There are endless ways to experience our magnificent national parks. We are surrounded by stunning scenery, awash in light and color. Our ears capture the rush of waterfalls in spring and elk bugling in autumn. Scents of crisp air, pines, and wildflowers greet us. Stick your feet into a mountain stream and feel the bonechilling temperatures, or touch the softness of a Pussytoes flower. These types of activities allow us yet another type of experience.
Trails, basically, are connections. They connect one place to another. At Acadia National Park in Maine, Friends of Acadia this year helped the park improve connections by adding a trio of trails that link the Blackwoods Campground and the village of Otter Creek with some of the park’s most popular hiking trails.
I recently received an invitation to sleep in a log cabin. Not something new and swanky, mind you. Instead, my imagination was sparked because this cabin was built in 1817, around the time Davy Crockett was earning his reputation as a frontiersman, storyteller, and politician.
Floods. Windstorms that down trees. Wildfires. Millions of feet. Hiking trails take a pounding from all these things. And while the paths are the responsibility of the National Park Service, the agency often lacks money and staff to tackle all but the most pressing needs. That’s where national park friends groups come into play with their financial resources and, at times, volunteers.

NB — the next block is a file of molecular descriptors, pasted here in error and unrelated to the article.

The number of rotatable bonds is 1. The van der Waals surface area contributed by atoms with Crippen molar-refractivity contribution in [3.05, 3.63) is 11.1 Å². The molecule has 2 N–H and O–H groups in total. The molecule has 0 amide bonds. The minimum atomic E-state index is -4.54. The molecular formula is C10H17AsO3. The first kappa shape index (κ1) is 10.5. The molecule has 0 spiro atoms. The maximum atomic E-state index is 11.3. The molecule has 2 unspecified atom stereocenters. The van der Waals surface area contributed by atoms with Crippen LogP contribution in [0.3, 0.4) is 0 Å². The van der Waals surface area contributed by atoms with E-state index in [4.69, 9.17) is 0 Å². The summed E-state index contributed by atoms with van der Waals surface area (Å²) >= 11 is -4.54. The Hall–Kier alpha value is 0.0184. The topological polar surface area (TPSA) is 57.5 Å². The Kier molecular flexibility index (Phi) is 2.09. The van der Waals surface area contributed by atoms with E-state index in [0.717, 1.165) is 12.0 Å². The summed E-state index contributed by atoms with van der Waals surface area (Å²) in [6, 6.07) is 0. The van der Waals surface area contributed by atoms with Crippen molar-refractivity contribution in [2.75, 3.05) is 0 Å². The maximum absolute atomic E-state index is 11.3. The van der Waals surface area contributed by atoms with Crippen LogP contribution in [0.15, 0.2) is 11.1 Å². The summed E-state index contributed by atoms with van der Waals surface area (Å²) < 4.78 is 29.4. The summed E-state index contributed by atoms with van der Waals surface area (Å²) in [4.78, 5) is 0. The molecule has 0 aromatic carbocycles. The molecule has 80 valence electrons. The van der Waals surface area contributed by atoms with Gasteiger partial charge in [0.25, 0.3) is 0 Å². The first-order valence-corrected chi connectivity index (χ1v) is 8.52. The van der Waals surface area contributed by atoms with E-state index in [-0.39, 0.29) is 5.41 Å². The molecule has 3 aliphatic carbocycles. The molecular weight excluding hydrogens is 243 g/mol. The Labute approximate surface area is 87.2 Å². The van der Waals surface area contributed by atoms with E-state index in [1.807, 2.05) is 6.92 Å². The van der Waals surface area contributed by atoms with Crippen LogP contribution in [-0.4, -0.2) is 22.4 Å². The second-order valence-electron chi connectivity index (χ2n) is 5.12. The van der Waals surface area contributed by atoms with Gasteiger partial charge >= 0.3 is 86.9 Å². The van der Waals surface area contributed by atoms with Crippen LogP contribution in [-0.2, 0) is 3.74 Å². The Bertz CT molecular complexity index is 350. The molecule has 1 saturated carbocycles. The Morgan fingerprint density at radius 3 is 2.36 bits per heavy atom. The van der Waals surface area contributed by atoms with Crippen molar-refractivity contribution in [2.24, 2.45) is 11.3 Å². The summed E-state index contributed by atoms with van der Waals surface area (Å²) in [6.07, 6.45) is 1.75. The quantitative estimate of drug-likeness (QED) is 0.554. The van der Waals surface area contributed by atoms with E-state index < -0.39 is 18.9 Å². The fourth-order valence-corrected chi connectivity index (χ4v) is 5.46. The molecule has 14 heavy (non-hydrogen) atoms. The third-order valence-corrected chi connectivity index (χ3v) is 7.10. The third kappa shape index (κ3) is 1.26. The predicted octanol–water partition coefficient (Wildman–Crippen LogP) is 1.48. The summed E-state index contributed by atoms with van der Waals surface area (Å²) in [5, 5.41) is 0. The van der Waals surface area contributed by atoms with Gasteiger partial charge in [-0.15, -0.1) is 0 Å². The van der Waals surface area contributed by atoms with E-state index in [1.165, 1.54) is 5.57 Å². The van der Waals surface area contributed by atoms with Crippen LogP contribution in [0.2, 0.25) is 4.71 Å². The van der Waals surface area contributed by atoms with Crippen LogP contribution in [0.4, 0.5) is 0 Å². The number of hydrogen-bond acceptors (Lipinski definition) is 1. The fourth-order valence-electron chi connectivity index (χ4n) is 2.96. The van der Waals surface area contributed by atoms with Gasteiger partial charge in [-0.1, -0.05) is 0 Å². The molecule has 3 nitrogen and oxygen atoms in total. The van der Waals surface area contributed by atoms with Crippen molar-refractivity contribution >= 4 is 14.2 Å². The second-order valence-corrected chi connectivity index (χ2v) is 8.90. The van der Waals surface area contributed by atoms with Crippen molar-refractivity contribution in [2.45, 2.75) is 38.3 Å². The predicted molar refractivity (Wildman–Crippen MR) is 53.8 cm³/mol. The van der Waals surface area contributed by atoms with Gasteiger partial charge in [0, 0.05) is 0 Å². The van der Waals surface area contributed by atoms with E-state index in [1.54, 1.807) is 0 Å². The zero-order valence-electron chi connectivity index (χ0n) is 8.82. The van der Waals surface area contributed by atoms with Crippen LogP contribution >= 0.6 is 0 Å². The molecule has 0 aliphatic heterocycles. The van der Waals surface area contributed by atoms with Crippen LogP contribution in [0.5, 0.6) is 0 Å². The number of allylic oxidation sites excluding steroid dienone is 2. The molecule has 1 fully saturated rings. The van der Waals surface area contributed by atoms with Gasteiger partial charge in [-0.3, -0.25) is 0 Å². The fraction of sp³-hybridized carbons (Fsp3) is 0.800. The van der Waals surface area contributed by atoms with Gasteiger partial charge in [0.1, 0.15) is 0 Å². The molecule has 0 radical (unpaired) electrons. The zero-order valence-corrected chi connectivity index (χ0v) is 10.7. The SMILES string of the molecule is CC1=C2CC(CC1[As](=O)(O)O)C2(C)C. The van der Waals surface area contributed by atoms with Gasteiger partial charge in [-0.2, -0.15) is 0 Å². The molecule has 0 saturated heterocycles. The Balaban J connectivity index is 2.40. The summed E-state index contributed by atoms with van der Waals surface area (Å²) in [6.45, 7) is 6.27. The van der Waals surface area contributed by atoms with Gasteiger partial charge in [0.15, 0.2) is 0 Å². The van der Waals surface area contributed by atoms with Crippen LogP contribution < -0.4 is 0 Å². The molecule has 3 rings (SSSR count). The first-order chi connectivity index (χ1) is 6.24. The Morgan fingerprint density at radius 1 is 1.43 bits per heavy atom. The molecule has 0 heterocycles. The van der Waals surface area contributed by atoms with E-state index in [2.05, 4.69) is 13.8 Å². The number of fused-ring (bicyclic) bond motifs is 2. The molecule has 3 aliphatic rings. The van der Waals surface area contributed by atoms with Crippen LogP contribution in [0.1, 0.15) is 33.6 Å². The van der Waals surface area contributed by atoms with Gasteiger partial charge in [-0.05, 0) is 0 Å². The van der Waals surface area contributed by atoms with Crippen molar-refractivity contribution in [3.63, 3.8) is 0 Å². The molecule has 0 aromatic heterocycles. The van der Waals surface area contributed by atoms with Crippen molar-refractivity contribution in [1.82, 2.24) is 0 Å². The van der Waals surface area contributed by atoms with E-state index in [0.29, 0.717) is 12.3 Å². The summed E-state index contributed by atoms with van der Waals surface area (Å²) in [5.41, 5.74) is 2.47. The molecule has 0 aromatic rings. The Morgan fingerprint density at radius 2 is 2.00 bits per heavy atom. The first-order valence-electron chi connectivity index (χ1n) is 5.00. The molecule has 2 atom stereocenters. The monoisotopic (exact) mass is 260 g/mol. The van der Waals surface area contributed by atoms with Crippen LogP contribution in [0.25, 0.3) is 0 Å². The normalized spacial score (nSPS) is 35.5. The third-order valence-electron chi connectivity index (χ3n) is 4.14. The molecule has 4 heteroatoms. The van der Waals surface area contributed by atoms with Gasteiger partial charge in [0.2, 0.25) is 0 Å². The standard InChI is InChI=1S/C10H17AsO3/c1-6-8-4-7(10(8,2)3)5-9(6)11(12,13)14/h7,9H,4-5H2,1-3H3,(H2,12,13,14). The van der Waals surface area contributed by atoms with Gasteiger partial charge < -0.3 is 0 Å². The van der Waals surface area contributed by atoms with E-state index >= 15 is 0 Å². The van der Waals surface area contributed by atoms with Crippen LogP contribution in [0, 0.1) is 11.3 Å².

Fall is a season of transition in the National Park System, from long, hot days with crowded roads and trails, to cooler, crisper weather that beckons you to make a few more trips before winter sets in. Here is the second of four suggestions to jump on now, or to add to your to-do list.
My 10-year-old daughter, Alex, and I follow the steep and rugged New Hance Trail on a nearly 5,000-vertical-foot march down into the Earth’s most-famous hole in the ground. The sky seems to levitate steadily higher above us, but it’s just a trick played on the eyes by the severe topography of the Grand Canyon: As we slowly descend deeper, burgundy rock walls creep higher, pushing the cerulean dome overhead farther away from us.
People love puffins so much that visitors to Acadia National Park often ask rangers where they can see them, even though they are too far from shore to be visible.